Definition of ccs

The ACS Canadian affiliate organization, the Canadian Cue Sport Association.

24 Random Essential Billiards Terms

An agreement between two players in a tournament, one of whom will advance to a guaranteed money prize if the match is won, to give a certain percentage of that money to the loser of the match. Also known as a saver.
A shooter's body position and posture during a shot.
This is a shot where the cue ball contacts an object ball and moves it along a path, but because the cue ball is still in motion it re-contacts the object ball and pushes it in the pocket after it stops.
An imaginary line dividing the table into two equal halves lengthwise. It intersects the head string, center string and foot string at the head spot, center spot and foot spot, respectively.
With draw, as in "I shot that low left", meaning "I shot that with draw and with left english". Derives from the fact that one must hit the cue ball below it's equator, i.e. "low" on the ball, to impart draw. Contrast high.
Also known as 14.1 continuous pool. This game is played on a pocketed table with the fifteen object balls and a cue ball. Every shot must begin with a call, and if made, you get to continue calling shots. The idea is to reach a predetermined score before your opponent. When all but one ball remains, the rack is started over without the apex ball in position, and the last shot is called in such a way as to break the new rack and continue play.
Chiefly American, and largely obsolete: Same as referee.
A specific way of holding the shaft in your hand. The closed hand bridge is a hand bridge where the index finger wraps over the cue stick for control.
The Valley National 8-Ball League Association. Founded in 1979, VENA is a non-profit organization established to promote the game of pool on coin-operated equipment. The membership is comprised of men, women and junior players, coin machine operators and manufacturers.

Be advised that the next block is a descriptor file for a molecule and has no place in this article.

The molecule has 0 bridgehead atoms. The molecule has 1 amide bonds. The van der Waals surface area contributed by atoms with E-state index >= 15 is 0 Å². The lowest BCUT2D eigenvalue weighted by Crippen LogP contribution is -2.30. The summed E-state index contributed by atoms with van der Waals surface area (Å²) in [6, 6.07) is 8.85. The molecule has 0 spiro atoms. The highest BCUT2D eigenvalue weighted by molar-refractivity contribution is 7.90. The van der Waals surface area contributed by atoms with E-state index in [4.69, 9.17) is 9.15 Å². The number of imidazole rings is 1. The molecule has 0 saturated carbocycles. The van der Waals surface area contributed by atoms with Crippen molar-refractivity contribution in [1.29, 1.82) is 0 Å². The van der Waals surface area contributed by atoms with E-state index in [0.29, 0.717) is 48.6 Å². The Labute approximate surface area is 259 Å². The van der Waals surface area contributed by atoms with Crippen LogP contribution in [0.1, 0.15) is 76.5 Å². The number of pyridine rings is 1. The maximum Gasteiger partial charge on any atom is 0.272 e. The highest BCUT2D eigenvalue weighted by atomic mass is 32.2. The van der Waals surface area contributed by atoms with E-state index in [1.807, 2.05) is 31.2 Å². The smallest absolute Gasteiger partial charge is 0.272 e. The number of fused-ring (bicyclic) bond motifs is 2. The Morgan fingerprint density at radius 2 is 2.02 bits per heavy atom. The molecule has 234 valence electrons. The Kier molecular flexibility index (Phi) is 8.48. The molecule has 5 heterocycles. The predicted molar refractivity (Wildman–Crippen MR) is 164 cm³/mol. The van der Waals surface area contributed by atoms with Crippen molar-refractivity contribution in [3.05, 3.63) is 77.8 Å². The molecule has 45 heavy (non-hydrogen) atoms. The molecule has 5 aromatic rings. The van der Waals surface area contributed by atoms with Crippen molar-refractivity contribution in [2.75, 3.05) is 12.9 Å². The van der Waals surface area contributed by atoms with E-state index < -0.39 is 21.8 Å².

1- Applying very powerful follow on the cue ball thereby causing the maximum amount of follow.

2- A powerful follow shot with a high degree of top spin on it; usually when the object ball being hit is relatively close to the cue ball and is being hit very full; also known as "prograde top spin" or "prograde follow" (when referring to the action on the shot rather than the shot per se), and as a "jenny" in Australia.

Also known as a "power draw", means applying very powerful draw on the cue ball thereby causing the maximum amount of draw.
When the object ball banked of a rail goes directly in a pocket without kissing or touching any other object balls.
To allow an opponent to stop playing a set for money in exchange for something. If a player is winning a set by a wide margin, with $100 on the line, the player could say, "I'll let you out now for $75." This is usually meant to save pride.
This is a shot that attempts to move a number of balls onto your side of the table in a kind of herding attempt.
An imaginary line running horizontally across a billiards table from the second diamond (from the foot end of the table) on one long rail to the corresponding second diamond on the other long rail. The foot string intersects the long string at the foot spot. It is rarely drawn on the table.
Also treble. A British term for a type of bank shot in which the object ball is potted off two cushions, especially by sending it twice across the table and into a side pocket. Also called a two-cushion double.
A cue made specificaly for an individual player. The term may also describe a quality product of a low volume yielding cue maker who puts more time and effort into both the design and structural integrity of the cue stick, as opposed to a cue manufacturer that builds their cues in a more assembly line fashion.
This refers to a shot that travels on a shallower path due to the english placed on it. This is to come up on the near side of a pocket on a bank shot.
This is the act of keeping your ball location advantages the way they are, and not allowing your opponent to even things out in the game of one pocket.
This is a shot where the cue ball caroms off a number of balls in a pin ball, back and forth, fashion to achieve a shot.
Same as cheating the pocket. Principally used in snooker.
Also semi-massé shot. A moderate curve imparted to the path of the cue ball by an elevated hit with use of english (side); or a shot using this technique. Also known as a curve (US) or swerve (UK) shot. Compare massé.
These are fouls made in one turn and then on the next by the same player each time. Some games have a rule that a player will lose the rack or match with three succesive fouls.
Billiard Congress of America. The official governing body for pocket billiards in the United States.